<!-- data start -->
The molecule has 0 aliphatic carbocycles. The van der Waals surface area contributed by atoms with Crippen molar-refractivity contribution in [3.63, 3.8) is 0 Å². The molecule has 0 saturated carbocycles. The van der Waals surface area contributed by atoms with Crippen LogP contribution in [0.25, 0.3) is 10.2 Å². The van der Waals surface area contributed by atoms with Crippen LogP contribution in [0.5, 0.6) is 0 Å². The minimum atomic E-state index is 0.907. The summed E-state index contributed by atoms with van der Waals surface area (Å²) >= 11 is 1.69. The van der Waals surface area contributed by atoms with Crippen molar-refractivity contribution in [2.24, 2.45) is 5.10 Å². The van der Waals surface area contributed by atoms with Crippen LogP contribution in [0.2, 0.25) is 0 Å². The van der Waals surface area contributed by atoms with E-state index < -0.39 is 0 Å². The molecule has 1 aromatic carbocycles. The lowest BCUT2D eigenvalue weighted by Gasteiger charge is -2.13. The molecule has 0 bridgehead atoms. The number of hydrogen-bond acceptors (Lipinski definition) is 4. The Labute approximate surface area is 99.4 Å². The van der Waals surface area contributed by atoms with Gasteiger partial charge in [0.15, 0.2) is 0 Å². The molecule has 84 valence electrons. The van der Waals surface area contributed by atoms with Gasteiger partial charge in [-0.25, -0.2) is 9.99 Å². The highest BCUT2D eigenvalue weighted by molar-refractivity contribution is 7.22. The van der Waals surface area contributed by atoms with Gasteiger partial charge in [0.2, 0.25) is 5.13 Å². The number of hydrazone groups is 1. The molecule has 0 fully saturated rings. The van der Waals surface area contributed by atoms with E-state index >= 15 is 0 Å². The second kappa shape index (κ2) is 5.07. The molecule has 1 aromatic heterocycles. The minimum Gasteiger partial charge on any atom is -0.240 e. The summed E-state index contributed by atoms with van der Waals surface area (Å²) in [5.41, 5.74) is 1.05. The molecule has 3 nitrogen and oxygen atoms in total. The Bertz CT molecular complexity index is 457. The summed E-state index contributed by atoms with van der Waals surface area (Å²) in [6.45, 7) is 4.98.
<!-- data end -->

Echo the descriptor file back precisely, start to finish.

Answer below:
The molecule has 0 aliphatic carbocycles. The van der Waals surface area contributed by atoms with Crippen molar-refractivity contribution in [3.63, 3.8) is 0 Å². The molecule has 0 saturated carbocycles. The van der Waals surface area contributed by atoms with Crippen LogP contribution in [0.25, 0.3) is 10.2 Å². The van der Waals surface area contributed by atoms with Crippen LogP contribution in [0.5, 0.6) is 0 Å². The minimum atomic E-state index is 0.907. The summed E-state index contributed by atoms with van der Waals surface area (Å²) >= 11 is 1.69. The van der Waals surface area contributed by atoms with Crippen molar-refractivity contribution in [2.24, 2.45) is 5.10 Å². The van der Waals surface area contributed by atoms with Crippen LogP contribution in [0.2, 0.25) is 0 Å². The van der Waals surface area contributed by atoms with E-state index < -0.39 is 0 Å². The molecule has 1 aromatic carbocycles. The lowest BCUT2D eigenvalue weighted by Gasteiger charge is -2.13. The molecule has 0 bridgehead atoms. The number of hydrogen-bond acceptors (Lipinski definition) is 4. The Labute approximate surface area is 99.4 Å². The van der Waals surface area contributed by atoms with Gasteiger partial charge in [0.15, 0.2) is 0 Å². The molecule has 84 valence electrons. The van der Waals surface area contributed by atoms with Gasteiger partial charge in [-0.25, -0.2) is 9.99 Å². The highest BCUT2D eigenvalue weighted by molar-refractivity contribution is 7.22. The van der Waals surface area contributed by atoms with Gasteiger partial charge in [0.2, 0.25) is 5.13 Å². The number of hydrazone groups is 1. The molecule has 0 fully saturated rings. The van der Waals surface area contributed by atoms with E-state index >= 15 is 0 Å². The second kappa shape index (κ2) is 5.07. The molecule has 1 aromatic heterocycles. The minimum Gasteiger partial charge on any atom is -0.240 e. The summed E-state index contributed by atoms with van der Waals surface area (Å²) in [5.41, 5.74) is 1.05. The molecule has 3 nitrogen and oxygen atoms in total. The Bertz CT molecular complexity index is 457. The summed E-state index contributed by atoms with van der Waals surface area (Å²) in [6.45, 7) is 4.98.